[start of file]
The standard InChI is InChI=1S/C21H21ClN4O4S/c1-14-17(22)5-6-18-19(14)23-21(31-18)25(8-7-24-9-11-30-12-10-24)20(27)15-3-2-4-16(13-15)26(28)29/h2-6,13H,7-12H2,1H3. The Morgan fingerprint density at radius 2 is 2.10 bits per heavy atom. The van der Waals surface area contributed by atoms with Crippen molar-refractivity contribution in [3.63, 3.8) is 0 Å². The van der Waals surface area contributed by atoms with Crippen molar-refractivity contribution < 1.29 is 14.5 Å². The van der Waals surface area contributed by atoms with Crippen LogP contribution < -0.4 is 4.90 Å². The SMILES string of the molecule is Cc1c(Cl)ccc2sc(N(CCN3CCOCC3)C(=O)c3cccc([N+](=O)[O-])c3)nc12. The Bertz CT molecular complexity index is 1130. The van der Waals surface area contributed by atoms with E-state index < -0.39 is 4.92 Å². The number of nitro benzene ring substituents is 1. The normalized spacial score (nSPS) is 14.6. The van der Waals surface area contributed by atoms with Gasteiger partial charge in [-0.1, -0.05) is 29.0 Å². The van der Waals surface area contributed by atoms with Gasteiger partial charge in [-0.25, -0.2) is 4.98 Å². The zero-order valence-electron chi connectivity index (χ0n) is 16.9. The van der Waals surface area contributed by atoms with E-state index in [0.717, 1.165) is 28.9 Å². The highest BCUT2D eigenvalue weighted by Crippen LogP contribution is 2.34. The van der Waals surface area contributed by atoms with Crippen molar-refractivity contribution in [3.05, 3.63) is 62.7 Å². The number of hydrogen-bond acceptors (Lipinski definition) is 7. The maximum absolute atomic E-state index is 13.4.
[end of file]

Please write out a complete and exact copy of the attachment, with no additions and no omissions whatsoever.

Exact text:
The standard InChI is InChI=1S/C21H21ClN4O4S/c1-14-17(22)5-6-18-19(14)23-21(31-18)25(8-7-24-9-11-30-12-10-24)20(27)15-3-2-4-16(13-15)26(28)29/h2-6,13H,7-12H2,1H3. The Morgan fingerprint density at radius 2 is 2.10 bits per heavy atom. The van der Waals surface area contributed by atoms with Crippen molar-refractivity contribution in [3.63, 3.8) is 0 Å². The van der Waals surface area contributed by atoms with Crippen molar-refractivity contribution < 1.29 is 14.5 Å². The van der Waals surface area contributed by atoms with Crippen LogP contribution < -0.4 is 4.90 Å². The SMILES string of the molecule is Cc1c(Cl)ccc2sc(N(CCN3CCOCC3)C(=O)c3cccc([N+](=O)[O-])c3)nc12. The Bertz CT molecular complexity index is 1130. The van der Waals surface area contributed by atoms with E-state index < -0.39 is 4.92 Å². The number of nitro benzene ring substituents is 1. The normalized spacial score (nSPS) is 14.6. The van der Waals surface area contributed by atoms with Gasteiger partial charge in [-0.1, -0.05) is 29.0 Å². The van der Waals surface area contributed by atoms with Gasteiger partial charge in [-0.25, -0.2) is 4.98 Å². The zero-order valence-electron chi connectivity index (χ0n) is 16.9. The van der Waals surface area contributed by atoms with E-state index in [0.717, 1.165) is 28.9 Å². The highest BCUT2D eigenvalue weighted by Crippen LogP contribution is 2.34. The van der Waals surface area contributed by atoms with Crippen molar-refractivity contribution in [3.05, 3.63) is 62.7 Å². The number of hydrogen-bond acceptors (Lipinski definition) is 7. The maximum absolute atomic E-state index is 13.4.